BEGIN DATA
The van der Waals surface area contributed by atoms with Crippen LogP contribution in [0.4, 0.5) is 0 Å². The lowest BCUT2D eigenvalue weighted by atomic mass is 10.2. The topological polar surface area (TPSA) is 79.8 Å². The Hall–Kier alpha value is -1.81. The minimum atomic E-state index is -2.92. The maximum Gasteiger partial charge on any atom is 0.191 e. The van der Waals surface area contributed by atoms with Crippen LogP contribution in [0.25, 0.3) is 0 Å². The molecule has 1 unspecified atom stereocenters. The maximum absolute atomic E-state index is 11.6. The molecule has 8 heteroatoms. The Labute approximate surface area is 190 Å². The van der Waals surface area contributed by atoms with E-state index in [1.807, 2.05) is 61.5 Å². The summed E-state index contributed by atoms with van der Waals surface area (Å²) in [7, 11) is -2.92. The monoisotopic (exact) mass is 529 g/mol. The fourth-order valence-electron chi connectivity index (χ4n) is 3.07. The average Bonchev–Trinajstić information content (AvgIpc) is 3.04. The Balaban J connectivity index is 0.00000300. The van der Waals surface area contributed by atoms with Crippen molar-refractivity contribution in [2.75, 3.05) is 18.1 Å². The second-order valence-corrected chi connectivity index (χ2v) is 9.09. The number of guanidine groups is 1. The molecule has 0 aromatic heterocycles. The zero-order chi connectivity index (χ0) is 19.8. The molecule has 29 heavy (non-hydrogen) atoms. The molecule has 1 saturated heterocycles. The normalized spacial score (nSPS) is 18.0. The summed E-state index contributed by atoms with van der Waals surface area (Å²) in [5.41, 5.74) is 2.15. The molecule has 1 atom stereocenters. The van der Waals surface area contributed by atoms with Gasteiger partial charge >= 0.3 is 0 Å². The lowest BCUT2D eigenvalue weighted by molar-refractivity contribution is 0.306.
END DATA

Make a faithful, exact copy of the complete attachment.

The van der Waals surface area contributed by atoms with Crippen LogP contribution in [0.4, 0.5) is 0 Å². The lowest BCUT2D eigenvalue weighted by atomic mass is 10.2. The topological polar surface area (TPSA) is 79.8 Å². The Hall–Kier alpha value is -1.81. The minimum atomic E-state index is -2.92. The maximum Gasteiger partial charge on any atom is 0.191 e. The van der Waals surface area contributed by atoms with Crippen LogP contribution in [0.25, 0.3) is 0 Å². The molecule has 1 unspecified atom stereocenters. The maximum absolute atomic E-state index is 11.6. The molecule has 8 heteroatoms. The Labute approximate surface area is 190 Å². The van der Waals surface area contributed by atoms with E-state index in [1.807, 2.05) is 61.5 Å². The summed E-state index contributed by atoms with van der Waals surface area (Å²) in [7, 11) is -2.92. The monoisotopic (exact) mass is 529 g/mol. The fourth-order valence-electron chi connectivity index (χ4n) is 3.07. The average Bonchev–Trinajstić information content (AvgIpc) is 3.04. The Balaban J connectivity index is 0.00000300. The van der Waals surface area contributed by atoms with Crippen molar-refractivity contribution in [2.75, 3.05) is 18.1 Å². The second-order valence-corrected chi connectivity index (χ2v) is 9.09. The number of guanidine groups is 1. The molecule has 0 aromatic heterocycles. The zero-order chi connectivity index (χ0) is 19.8. The molecule has 29 heavy (non-hydrogen) atoms. The molecule has 1 saturated heterocycles. The normalized spacial score (nSPS) is 18.0. The summed E-state index contributed by atoms with van der Waals surface area (Å²) in [5.41, 5.74) is 2.15. The molecule has 1 atom stereocenters. The van der Waals surface area contributed by atoms with Gasteiger partial charge >= 0.3 is 0 Å². The lowest BCUT2D eigenvalue weighted by molar-refractivity contribution is 0.306.